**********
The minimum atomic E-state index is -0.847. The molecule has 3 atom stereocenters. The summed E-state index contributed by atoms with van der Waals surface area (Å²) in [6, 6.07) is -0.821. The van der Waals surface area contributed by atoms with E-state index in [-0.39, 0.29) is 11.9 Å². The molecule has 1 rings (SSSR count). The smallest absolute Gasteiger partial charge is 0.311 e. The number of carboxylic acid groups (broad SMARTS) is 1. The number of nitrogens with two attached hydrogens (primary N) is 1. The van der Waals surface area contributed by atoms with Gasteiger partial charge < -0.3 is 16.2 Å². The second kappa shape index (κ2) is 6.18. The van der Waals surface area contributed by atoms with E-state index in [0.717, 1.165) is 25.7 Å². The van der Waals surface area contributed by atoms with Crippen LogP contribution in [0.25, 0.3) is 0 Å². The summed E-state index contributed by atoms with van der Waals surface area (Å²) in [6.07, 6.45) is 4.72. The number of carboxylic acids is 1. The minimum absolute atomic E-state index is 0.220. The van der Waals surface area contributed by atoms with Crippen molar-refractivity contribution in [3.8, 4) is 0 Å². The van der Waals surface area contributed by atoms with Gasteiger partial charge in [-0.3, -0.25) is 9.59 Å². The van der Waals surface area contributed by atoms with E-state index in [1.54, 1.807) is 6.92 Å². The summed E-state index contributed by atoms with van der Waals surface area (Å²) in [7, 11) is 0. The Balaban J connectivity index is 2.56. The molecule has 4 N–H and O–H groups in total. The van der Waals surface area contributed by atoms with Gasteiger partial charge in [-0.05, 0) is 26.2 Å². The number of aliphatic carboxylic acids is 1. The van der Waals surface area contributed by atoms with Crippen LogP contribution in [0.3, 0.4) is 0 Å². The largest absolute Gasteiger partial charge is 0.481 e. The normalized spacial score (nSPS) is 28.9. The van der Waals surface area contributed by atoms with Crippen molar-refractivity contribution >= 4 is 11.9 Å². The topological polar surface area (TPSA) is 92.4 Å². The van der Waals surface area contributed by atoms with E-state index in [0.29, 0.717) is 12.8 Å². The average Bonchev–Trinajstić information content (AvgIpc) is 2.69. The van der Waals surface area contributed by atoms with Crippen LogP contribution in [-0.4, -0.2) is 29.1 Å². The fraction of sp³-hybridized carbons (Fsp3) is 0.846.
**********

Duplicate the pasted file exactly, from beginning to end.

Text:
The minimum atomic E-state index is -0.847. The molecule has 3 atom stereocenters. The summed E-state index contributed by atoms with van der Waals surface area (Å²) in [6, 6.07) is -0.821. The van der Waals surface area contributed by atoms with E-state index in [-0.39, 0.29) is 11.9 Å². The molecule has 1 rings (SSSR count). The smallest absolute Gasteiger partial charge is 0.311 e. The number of carboxylic acid groups (broad SMARTS) is 1. The number of nitrogens with two attached hydrogens (primary N) is 1. The van der Waals surface area contributed by atoms with Gasteiger partial charge < -0.3 is 16.2 Å². The second kappa shape index (κ2) is 6.18. The van der Waals surface area contributed by atoms with E-state index in [0.717, 1.165) is 25.7 Å². The van der Waals surface area contributed by atoms with Crippen LogP contribution in [0.25, 0.3) is 0 Å². The summed E-state index contributed by atoms with van der Waals surface area (Å²) in [6.07, 6.45) is 4.72. The number of carboxylic acids is 1. The minimum absolute atomic E-state index is 0.220. The van der Waals surface area contributed by atoms with Crippen molar-refractivity contribution in [3.8, 4) is 0 Å². The van der Waals surface area contributed by atoms with Gasteiger partial charge in [-0.3, -0.25) is 9.59 Å². The van der Waals surface area contributed by atoms with E-state index in [1.54, 1.807) is 6.92 Å². The summed E-state index contributed by atoms with van der Waals surface area (Å²) in [7, 11) is 0. The Balaban J connectivity index is 2.56. The molecule has 4 N–H and O–H groups in total. The van der Waals surface area contributed by atoms with Gasteiger partial charge in [-0.05, 0) is 26.2 Å². The number of aliphatic carboxylic acids is 1. The van der Waals surface area contributed by atoms with Crippen LogP contribution in [0.3, 0.4) is 0 Å². The largest absolute Gasteiger partial charge is 0.481 e. The normalized spacial score (nSPS) is 28.9. The van der Waals surface area contributed by atoms with Crippen molar-refractivity contribution >= 4 is 11.9 Å². The topological polar surface area (TPSA) is 92.4 Å². The van der Waals surface area contributed by atoms with E-state index in [0.29, 0.717) is 12.8 Å². The average Bonchev–Trinajstić information content (AvgIpc) is 2.69. The van der Waals surface area contributed by atoms with Crippen LogP contribution in [-0.4, -0.2) is 29.1 Å². The fraction of sp³-hybridized carbons (Fsp3) is 0.846.